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Component-based web with zUIx.js

genejams profile image {Gene} Updated on ・3 min read

The beginning

When I started to write zUIx.js, in December 2016, my intention was to re-arrange and create a library out of some code I had written back in 2012 for HomeGenie web UI.

In the picture below you can see the old, but still good, HomeGenie web UI.

HomeGenie Web UI

The cool thing about this smart home software is that one can customize and write new widgets by using the integrated web editor (you can read more about this in the documentation page).

So, in the process of writing this new UI library, I ended up creating zUIx.js, which got way beyond HomeGenie widgets by introducing the concept of loadable content, components, lazy-loading, templates, theming and much more.

Creating a component

As an example we're going to create a 'clock' component that displays the current date and time.
First we include the zuix.min.js library in the head section of the document:

<script src="https://zuixjs.github.io/zuix/js/zuix.min.js"></script>

then we create 3 files for the mytime component:

  • components/mytime.css
  • components/mytime.html
  • components/mytime.js

To actually load the component in the main index.html file we add the following line:

<div data-ui-load="components/mytime"></div>

That's it, super-duper easy =) See the live example below.

Also simple content and templates can be split and loaded in a similar way, but there's no .js file and data-ui-include attribute is used in place of data-ui-load.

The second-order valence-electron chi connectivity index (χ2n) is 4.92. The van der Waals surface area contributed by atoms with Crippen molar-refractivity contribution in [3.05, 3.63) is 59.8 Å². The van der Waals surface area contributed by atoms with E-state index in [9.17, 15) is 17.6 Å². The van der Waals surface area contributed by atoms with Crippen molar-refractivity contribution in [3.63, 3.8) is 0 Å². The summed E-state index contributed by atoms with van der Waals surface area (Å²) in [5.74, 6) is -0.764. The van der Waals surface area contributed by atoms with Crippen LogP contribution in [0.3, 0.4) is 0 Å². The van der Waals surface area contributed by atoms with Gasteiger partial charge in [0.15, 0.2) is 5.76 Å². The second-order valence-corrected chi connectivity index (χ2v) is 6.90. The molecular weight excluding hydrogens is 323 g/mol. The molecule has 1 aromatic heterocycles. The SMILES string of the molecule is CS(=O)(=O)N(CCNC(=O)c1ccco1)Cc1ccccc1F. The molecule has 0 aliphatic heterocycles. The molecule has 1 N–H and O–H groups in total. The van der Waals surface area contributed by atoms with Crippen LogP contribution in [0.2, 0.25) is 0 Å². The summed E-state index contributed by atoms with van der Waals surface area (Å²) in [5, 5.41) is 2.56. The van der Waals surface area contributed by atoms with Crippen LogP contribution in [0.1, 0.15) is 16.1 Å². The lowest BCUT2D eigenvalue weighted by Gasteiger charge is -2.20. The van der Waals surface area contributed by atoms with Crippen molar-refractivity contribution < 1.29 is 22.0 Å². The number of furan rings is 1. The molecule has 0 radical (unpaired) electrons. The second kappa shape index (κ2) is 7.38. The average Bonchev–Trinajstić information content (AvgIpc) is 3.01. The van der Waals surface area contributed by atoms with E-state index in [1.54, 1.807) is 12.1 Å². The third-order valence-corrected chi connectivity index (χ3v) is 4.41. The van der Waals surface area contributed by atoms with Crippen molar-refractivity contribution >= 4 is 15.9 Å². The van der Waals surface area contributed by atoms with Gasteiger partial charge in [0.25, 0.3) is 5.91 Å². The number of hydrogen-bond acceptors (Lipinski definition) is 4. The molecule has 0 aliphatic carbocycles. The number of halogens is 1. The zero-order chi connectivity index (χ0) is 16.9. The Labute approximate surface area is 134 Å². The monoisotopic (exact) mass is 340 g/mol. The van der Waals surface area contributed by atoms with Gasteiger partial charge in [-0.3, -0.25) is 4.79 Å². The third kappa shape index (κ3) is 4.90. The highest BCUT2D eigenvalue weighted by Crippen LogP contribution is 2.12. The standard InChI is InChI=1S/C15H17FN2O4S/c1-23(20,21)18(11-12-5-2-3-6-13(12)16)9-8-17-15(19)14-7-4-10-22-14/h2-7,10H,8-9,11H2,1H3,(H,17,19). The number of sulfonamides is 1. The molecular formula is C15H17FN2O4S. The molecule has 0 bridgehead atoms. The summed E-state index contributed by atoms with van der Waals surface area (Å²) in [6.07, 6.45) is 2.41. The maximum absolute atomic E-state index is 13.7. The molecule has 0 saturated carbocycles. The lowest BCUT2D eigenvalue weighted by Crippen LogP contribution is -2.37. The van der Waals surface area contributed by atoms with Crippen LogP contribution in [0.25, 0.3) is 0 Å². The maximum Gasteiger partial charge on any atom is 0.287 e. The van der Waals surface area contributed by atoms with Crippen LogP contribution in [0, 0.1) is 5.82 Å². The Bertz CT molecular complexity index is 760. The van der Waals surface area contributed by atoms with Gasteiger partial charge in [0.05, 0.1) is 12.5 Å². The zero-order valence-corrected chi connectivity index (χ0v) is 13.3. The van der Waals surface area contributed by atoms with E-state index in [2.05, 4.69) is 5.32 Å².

Reusability at its finest

The reusability concept is intrinsic for components. So, nothing new here. But what if we could use and reuse components, content and templates from across websites with no need of creating duplicates?

A closer look at the above example will show that we're loading two components that are physically stored on two different hosts (mytime.glitch.me and mdlcard.glitch.me).

Boosting performance

Lazy-loading is a built-in feature of this library and it can boost website speed by loading content and components only when they are visible in the screen.
This can make a huge difference when dealing with big data-sets.

More Examples

Well, that is already much information for an introduction, so for now I'll leave a few links for those who want to explore further or perhaps contribute.

  • zUIx
    Library website with documentation and examples.

  • zKit
    A collection of ready to use components for modern web.

  • Web Starter Project
    If you are familiar with Node.js you might appreciate the zuix-web-starter which is a "blank" web project featuring LESS, Markdown, Minify, ESlint checks, automatic resource packing, PWA optimizations and much more.

  • WebBook
    A web-book app template that can work offline (based on zuix-web-starter).

  • HGUI
    Dashboard for the Internet of Things (based on zuix-web-starter).

In the meantime if you have any question or just want to say 'Hi' feel free to leave a comment down below.

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Posted on by:

genejams profile

{Gene}

@genejams

Yet another programmer =) accidentally creator of HomeGenie (open source smart-home server) and zUIx.js (component-based web development library).

Discussion

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Amazing library!

But just a question, how can we prevent a component from loading in a certain context (a.k.a if it does not pass a javascript test)?

 

Don't put the data-ui-load attribute on the container, use data-ui-field to assign an identifier to it:

<div data-ui-field="my-container"></div>

and then load the component using js api

if (canLoad) {
  const el = zuix.field('my-container');
  zuix.load('my/component', {
    container: el
  });
}

if you also need to store a reference to the component once is loaded then you go like this

let myComponent;
if (canLoad) {
  const el = zuix.field('my-container');
  zuix.load('my/component', {
    container: el,
    ready: function() {
      // component ready!
      myComponent = this; 
    }
  });
}